Rotating savings and credit association
A rotating savings and credit association (ROSCA) is a group of individuals who agree to meet for a defined period in order to save and borrow together, a form of combined peer-to-peer banking and peer-to-peer lending.
The first academic description of ROSCAs was by Shirely Ardener in 1964. F. J. A. Bouman described ROSCAs as "the poor man's bank, where money is not idle for long but changes hands rapidly, satisfying both consumption and production needs." They are also known as tandas (Latin America), chama (Swahili-speaking East Africa), Kameti کمیٹی (Pakistan), ekub (Ethiopia), partnerhand (West Indies), cundinas (Mexico), ayuuto (Somalia), stokvel (South Africa), hagbad (Somaliland), susu (West Africa and the Caribbean), hui, 會 (Chinese communities in East & SE Asia), paluwagan (Philippines), Gam'eya جمعية (Middle East), kye (계) (South Korea), tanomoshiko (頼母子講) (Japan), pandeiros (Brazil), cuchubál (Guatemala), juntas, quiniela or panderos (Peru), C.A.R. Țigănesc/Roata (România), arisan (Indonesia) and dhukuti or dhikuti (Nepal).
Meetings can be regular or tied to seasonal cash flow cycles in rural communities. Each member contributes the same amount at each meeting, and one member takes the whole sum once. As a result, each member is able to access a larger sum of money during the life of the ROSCA, and use it for whatever purpose she or he wishes. This method of saving is a popular alternative to the risks of saving at home, where family and relatives may demand access to savings.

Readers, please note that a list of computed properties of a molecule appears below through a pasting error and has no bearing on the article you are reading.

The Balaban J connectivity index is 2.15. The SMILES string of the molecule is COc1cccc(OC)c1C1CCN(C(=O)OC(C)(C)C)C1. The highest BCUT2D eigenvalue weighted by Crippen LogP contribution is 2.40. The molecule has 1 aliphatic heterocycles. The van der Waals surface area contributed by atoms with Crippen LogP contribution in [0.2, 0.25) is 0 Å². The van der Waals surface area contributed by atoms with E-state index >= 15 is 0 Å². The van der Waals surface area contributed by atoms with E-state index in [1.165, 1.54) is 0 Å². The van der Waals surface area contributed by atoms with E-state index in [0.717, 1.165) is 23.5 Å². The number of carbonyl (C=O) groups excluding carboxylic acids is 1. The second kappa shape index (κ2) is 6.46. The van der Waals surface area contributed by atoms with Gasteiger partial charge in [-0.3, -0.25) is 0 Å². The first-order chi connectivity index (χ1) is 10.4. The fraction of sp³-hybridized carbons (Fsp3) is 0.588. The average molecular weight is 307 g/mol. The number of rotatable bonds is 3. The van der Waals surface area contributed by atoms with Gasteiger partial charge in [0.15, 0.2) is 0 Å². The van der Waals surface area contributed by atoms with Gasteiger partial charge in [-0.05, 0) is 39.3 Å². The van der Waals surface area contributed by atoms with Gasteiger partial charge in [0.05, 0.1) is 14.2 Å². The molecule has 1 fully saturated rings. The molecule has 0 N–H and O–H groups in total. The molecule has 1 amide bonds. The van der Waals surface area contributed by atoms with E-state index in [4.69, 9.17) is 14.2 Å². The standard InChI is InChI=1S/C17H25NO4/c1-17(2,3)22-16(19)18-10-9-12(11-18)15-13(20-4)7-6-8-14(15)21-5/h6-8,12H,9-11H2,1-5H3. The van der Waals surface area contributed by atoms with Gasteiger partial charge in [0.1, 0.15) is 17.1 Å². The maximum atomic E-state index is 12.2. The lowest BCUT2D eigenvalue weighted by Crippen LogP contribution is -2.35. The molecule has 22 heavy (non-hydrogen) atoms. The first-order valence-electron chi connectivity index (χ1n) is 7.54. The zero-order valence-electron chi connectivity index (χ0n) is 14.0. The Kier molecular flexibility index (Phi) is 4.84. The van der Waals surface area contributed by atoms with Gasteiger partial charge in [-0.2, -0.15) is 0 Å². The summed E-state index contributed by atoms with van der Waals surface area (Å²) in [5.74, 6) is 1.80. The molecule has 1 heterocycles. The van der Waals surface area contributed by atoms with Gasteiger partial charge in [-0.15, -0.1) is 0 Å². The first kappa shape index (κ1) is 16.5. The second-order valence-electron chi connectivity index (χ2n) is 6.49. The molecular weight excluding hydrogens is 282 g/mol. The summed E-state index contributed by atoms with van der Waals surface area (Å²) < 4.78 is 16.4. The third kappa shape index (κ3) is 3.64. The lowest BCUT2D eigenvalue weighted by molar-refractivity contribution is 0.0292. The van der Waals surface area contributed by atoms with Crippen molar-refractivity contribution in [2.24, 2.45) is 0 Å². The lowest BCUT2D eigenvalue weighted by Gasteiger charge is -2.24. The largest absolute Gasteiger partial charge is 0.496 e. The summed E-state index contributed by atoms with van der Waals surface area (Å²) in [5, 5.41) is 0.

Every transaction is seen by every member during the meetings. Since no money has to be retained inside the group, no records have to be kept. These characteristics make the system a model of transparency and simplicity that is well adapted to communities with low levels of literacy and weak systems for protecting collective property rights.
The system further reduces the risk to members because it is time limited—typically lasting no more than 6 months. Each member receives at least once the amount collected. This reduces the size of the loss, should someone take funds early and not pay back.
In addition to their simplicity of structure, ROSCAs compensate when two key conditions exist, which make them competitive alternative financial products, even in relatively sophisticated economies:
- Erosion of buying power of accumulated savings over long savings horizons in inflationary conditions
- Failure of the normal financing market to provide credit to credit worthy borrowers, often due to opportunity cost, regulation, or operational expense
Diversity and distribution
Variously called "committee" in India and Pakistan, Ekub in Ethiopia, Susus in Southern Africa and the Caribbean, "Seettuva" in Sri Lanka, tontines in West Africa, tanomoshiko or mujin in pre-1945 Japan, wichin gye in Korea, arisan in Indonesia, likelembas in the Democratic Republic of the Congo, xitique in Mozambique and djanggis in Cameroon, ROSCAs are informal or 'pre-co-operative' microfinance groups that have been documented around the developing world. A famous early study by anthropologist Clifford Geertz documented the arisans of Modjokuto in Eastern Java. He described them as "an "intermediate" institution growing up within peasant social structure, to harmonize agrarian economic patterns with commercial ones, to act as a bridge between peasant and trader attitudes toward money and its uses."